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Old 07-25-18, 11:24 AM
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Velo Orange and Compass do Rivendell better than Rivendell.
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Old 07-25-18, 11:36 AM
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They do have competitors, and the cost of having any place in SFO Bay area
has ballooned in cost..

Bridgestone Cult now subscribes to VBQ, magazine,
published by Compass Cycles Owner. in Seattle..




...

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Old 07-25-18, 12:47 PM
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Iíve wanted to like Rivendell for a long time. But many of their components are clearly Tektro or MKS or something else identifiable, but at twice the price because it says ďRivendellĒ on it.
For quite some time now, many of their frames were supplied by Merry Sales (aka Soma), at a considerable premium over Soma offerings.
Letís just say I donít understand how theyíve stayed afloat this long.
Can I get a Waterford for the price of a Rivendell? Can I get a custom Gunnar for less? I know I can get a Soma for a LOT less, and Tektro stuff from my LBS or online.
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Old 07-25-18, 03:50 PM
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Originally Posted by Banzai View Post
Let’s just say I don’t understand how they’ve stayed afloat this long.
Cult of personality is certainly part of it.

I'm not saying they don't or did not have beautiful bikes but to a certain extent many have bought into the founder's philosophy and support it though his products. I'm also not saying that belief in his philosophy is not sincere.

Buying a Rivendell for many is more than just buying a bike. It is a statement of belief in Grant Peterson and what he purports to stand for.


-Tim-

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Old 07-25-18, 04:31 PM
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Originally Posted by ColonelSanders View Post
26.8mm seat posts and still no disk brake models.


I really doubt that Rivendell will be around in 5 years time.
disc brakes are only better than my cantilever brakes in deep snow. The average person never rides in the snow. I imagine my cantis get ridden in way worse weather and way more often than most discs.
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Old 07-25-18, 11:02 PM
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Originally Posted by onyerleft View Post
Velo Orange and Compass do Rivendell better than Rivendell.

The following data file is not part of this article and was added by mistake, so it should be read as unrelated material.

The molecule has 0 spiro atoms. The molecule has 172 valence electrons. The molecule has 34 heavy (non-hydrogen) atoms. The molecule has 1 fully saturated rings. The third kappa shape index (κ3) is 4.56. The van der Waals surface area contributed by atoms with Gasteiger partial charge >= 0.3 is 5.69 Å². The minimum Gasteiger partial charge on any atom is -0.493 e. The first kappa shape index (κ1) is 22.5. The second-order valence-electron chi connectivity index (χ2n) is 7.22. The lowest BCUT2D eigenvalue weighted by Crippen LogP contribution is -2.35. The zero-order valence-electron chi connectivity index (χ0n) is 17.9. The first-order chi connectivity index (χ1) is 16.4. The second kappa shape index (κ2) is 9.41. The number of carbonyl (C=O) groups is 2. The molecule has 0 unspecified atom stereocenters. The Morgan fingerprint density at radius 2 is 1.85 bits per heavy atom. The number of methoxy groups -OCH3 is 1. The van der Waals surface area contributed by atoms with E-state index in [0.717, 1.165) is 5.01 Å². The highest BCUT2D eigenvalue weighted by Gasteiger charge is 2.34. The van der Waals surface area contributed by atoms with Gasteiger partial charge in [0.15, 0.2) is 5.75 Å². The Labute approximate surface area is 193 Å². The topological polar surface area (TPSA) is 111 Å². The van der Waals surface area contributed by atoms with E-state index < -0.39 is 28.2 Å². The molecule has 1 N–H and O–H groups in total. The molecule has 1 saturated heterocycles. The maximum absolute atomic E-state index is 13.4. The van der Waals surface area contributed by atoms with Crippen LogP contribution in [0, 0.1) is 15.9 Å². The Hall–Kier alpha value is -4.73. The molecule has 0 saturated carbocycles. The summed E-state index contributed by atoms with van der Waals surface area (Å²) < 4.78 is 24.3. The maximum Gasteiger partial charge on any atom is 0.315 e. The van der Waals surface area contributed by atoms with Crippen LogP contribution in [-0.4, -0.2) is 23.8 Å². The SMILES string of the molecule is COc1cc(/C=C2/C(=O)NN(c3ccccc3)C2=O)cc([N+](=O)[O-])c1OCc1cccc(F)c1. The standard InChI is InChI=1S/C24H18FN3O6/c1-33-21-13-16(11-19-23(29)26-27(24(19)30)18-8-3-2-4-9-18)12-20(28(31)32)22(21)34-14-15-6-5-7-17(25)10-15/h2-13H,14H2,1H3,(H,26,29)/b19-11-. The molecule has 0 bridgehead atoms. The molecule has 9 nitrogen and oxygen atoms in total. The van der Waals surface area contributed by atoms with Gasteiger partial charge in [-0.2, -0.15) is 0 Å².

No, they donít. They do something different, which is fine.
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Old 07-26-18, 01:51 AM
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Rivendell has changed. It's kind of a shame, in that I quite like Grant Petersen's philosophy and I agree with about 50% of what he says. One of things I like is the philosophy of buying things to last, treating them well and repairing them, rather than discarding them. I think the company is coming up against the reality of the modern market, though, where good intentions and sound ideas alone don't keep the lights on.

The reason I say it's a shame is that Grant is obviously struggling to find a balance between what his guiding philosophy tells him to sell and what he needs to sell to keep his company afloat. It's never pleasant to see a man have to compromise and water down his beliefs, even if it is in service of keeping people employed. Still, Grant has never been deceptive, and wherever Rivendell goes, I think he will be honest about it, and won't try to hide.

He's also Americana rather than French-influenced. Look at how he spells it "derailer" rather than "derailleur," after a conversation with Sheldon Brown. You can also examine his forks and their trail, even on custom Rando bikes he refuses to give clients low trail geometry.
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Old 07-26-18, 05:44 AM
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I love my Nitto Big racks that I bought from Rivendell. Hope they last a lifetime.
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Old 07-26-18, 08:37 AM
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It's a strange brand. Rivendell seems to be more about Peterson's ideas and preferences than about the ideas and preferences of his customers. A few rare companies can make this work (see Apple's "the customers don't know what they want until we give it to them" approach) but generally not giving people what they want is a recipe for bankruptcy.

Still, by sticking to his guns I think Peterson has been somewhat vindicated. Lugged steel, retro paint work, room for wider tires, upright positions, less performance focus etc. All are very on trend right now and Rivendell is surely part of that story. Flat pedals and Crocs on road bikes, a return of cantilevers, a return of friction shifting, flat bars... these ideas are less popular but take these trends to the next level. Also, this isn't a fad for Rivendell: they've been making this type of bike for decades. Say what you want about Peterson but he is what he is and his bikes are what they are. You might disagree with his design preferences or choice of gear but they don't sell crap and they seem to honestly think carefully about their choices. Integrity might be a word to use, something I can appreciate regardless of what I think about his bikes.

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Old 07-26-18, 08:58 AM
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Stopped by his shop in Walnut Creek the other day just to check it out. Grant was busy with everyday business, but took time to come out and small talk. Had my Waterford with me and he mentioned the XT I was running was one of his favorites. Seems some of his workers took the day off and went riding. I could see him retiring and doing the same.